New ‘Civics Alliance’ aims to ‘unite Americans in the effort to preserve civics education’
The National Association of Scholars has created a new coalition called the “Civics Alliance” which aims to promote a “full understanding of civics” and the responsibilities that come with citizenship.
The Civics Alliance has released a Curriculum Statement to outline some of the techniques that would be helpful or should be required in civics courses for grades K-12 as well as college.
The National Association of Scholars (NAS) announced the creation of “The Civics Alliance” which is a coalition of educators, scholars, policymakers and individuals who are concerned about school curriculum and civics education.
The goal of this new alliance is to restore "traditional American civics education” in our schools and provide a curriculum that involves the history of our Constitution and Founding Fathers. According to the press release, the Civics Alliance will “work to unite Americans in the effort to preserve civics education that teaches the United States’ founding principles and documents, key events of American history, the structure of our self-governing federal republic, and the spirit of liberty and tolerance.”
“Progressive action civics, while encouraging our students to become activists, fails to promote a full understanding of civics,” stated NAS president Peter W. Wood in the press release. “It fails to teach the responsibilities of citizenship, how our federal republic operates, and the Founders’ reasoning behind America’s balance of powers, Bill of Rights, or encouragement of public education.”
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David Randall, the NAS director of research, stated that civics classes should not be used to "indoctrinate" students.
“Civics class shouldn’t be an opportunity to indoctrinate students. It should be an opportunity to teach students about our means of self-government and the spirit of tolerance and liberty,” Randall said.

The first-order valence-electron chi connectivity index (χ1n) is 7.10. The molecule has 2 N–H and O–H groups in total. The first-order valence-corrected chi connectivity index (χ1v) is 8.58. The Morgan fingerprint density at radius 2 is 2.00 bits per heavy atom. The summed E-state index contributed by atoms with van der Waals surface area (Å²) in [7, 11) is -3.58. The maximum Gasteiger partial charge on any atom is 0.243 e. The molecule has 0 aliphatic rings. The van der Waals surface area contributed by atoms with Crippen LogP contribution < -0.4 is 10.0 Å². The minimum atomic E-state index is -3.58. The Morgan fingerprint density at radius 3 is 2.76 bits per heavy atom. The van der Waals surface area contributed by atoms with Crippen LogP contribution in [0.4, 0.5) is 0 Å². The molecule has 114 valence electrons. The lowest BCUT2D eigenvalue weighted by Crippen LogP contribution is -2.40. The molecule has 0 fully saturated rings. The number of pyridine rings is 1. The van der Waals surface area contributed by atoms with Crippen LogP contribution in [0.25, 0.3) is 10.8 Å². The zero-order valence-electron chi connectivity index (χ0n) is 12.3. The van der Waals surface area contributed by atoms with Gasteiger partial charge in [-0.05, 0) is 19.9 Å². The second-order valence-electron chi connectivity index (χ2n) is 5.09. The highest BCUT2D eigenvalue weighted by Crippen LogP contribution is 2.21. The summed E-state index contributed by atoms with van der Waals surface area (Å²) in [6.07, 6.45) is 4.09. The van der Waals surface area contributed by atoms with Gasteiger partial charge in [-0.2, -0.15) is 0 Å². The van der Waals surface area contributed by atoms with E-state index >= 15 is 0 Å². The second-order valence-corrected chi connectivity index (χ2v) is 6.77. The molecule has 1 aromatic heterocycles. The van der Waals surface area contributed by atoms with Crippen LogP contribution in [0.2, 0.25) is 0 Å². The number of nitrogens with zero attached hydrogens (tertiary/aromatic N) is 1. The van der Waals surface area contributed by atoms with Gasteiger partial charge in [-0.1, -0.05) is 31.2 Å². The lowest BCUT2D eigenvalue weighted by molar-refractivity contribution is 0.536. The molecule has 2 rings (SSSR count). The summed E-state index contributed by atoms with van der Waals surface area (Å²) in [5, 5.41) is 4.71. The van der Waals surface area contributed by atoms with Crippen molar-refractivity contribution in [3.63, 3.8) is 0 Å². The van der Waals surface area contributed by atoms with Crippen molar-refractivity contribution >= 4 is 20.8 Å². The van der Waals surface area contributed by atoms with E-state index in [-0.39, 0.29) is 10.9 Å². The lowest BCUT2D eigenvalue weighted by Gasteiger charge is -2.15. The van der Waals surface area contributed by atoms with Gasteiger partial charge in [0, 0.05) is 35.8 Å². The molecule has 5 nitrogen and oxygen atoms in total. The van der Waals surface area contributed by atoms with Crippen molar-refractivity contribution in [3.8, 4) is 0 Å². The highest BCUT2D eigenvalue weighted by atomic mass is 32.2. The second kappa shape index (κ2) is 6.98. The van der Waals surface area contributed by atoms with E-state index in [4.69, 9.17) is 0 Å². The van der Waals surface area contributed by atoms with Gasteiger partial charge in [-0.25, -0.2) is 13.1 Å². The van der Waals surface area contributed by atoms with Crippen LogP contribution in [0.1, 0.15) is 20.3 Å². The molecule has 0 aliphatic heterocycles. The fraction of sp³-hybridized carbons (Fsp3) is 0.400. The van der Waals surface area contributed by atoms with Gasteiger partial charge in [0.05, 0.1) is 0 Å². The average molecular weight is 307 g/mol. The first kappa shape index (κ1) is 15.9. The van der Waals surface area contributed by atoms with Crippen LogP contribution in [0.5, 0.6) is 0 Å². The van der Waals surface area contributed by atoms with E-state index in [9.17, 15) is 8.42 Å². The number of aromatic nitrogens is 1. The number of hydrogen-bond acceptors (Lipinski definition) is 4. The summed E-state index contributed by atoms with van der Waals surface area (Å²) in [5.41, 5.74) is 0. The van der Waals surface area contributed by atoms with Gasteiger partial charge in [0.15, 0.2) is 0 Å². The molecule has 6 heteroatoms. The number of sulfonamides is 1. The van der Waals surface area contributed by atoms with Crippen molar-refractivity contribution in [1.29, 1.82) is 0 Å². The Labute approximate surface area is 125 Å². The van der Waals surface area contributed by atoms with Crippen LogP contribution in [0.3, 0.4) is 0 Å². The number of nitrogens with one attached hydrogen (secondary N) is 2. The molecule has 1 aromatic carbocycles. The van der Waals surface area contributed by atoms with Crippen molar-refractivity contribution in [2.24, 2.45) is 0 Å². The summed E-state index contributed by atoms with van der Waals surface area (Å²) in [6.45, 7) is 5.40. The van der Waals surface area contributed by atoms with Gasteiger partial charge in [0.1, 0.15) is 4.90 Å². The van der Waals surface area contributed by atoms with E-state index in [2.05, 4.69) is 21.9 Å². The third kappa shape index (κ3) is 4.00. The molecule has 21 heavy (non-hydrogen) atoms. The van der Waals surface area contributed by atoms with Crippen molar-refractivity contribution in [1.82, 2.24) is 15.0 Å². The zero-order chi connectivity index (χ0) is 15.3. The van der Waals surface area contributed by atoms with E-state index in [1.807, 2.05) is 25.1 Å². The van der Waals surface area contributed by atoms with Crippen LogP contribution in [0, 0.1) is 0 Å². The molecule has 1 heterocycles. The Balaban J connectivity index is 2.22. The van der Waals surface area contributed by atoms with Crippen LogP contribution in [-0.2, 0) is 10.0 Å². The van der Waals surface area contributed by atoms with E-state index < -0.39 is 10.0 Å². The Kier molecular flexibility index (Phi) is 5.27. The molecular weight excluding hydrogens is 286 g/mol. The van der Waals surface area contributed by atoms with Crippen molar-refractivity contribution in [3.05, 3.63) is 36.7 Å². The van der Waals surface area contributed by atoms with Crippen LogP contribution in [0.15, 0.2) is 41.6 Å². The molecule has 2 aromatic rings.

The Civics Alliance Open Letter allows for any individual to become a signatory by filling out a short google form. Some of the initial signatories to the Alliance include J. Christian Adams, president of the Public Interest Legal Foundation, Dean Allen, president of FreedomSource University and Glenn Loury, professor of social sciences at Brown University.
In addition to the open letter, the Alliance released a Curriculum Statement, which includes a “toolkit for signatories to use to guide and influence civics instruction in their institutions, local schools, and states.”
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The toolkit provides a guide for teaching civics in K-12 schools as well as colleges. “Each state should require all incoming students at public universities to take a civics literacy test,” states one of the suggestions for higher education.
Two semesters of European history, two semesters of United States history and two semesters of United States Government are recommended as college civics curriculum by the NAS. They also recommend focusing on “texts and debates of the period between 1763 and 1769” as well as the political debates that occurred between our Founding Fathers.
Chance Layton, communications director for NAS, told Campus Reform during a phone call that the curriculum statement “outlines ideally what we would like to see taught in civics classes.”
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“Future plans involve the development of state laws to try and encourage this kind of curriculum,” Layton stated. He further explained that eventually bi-weekly calls will be hosted with signatories and state-lawmakers to discuss further actions.
Layton specified that these recommendations are not meant to “discourage civic involvement,” instead these measures will ensure that students receive the necessary education before getting involved in political movements.
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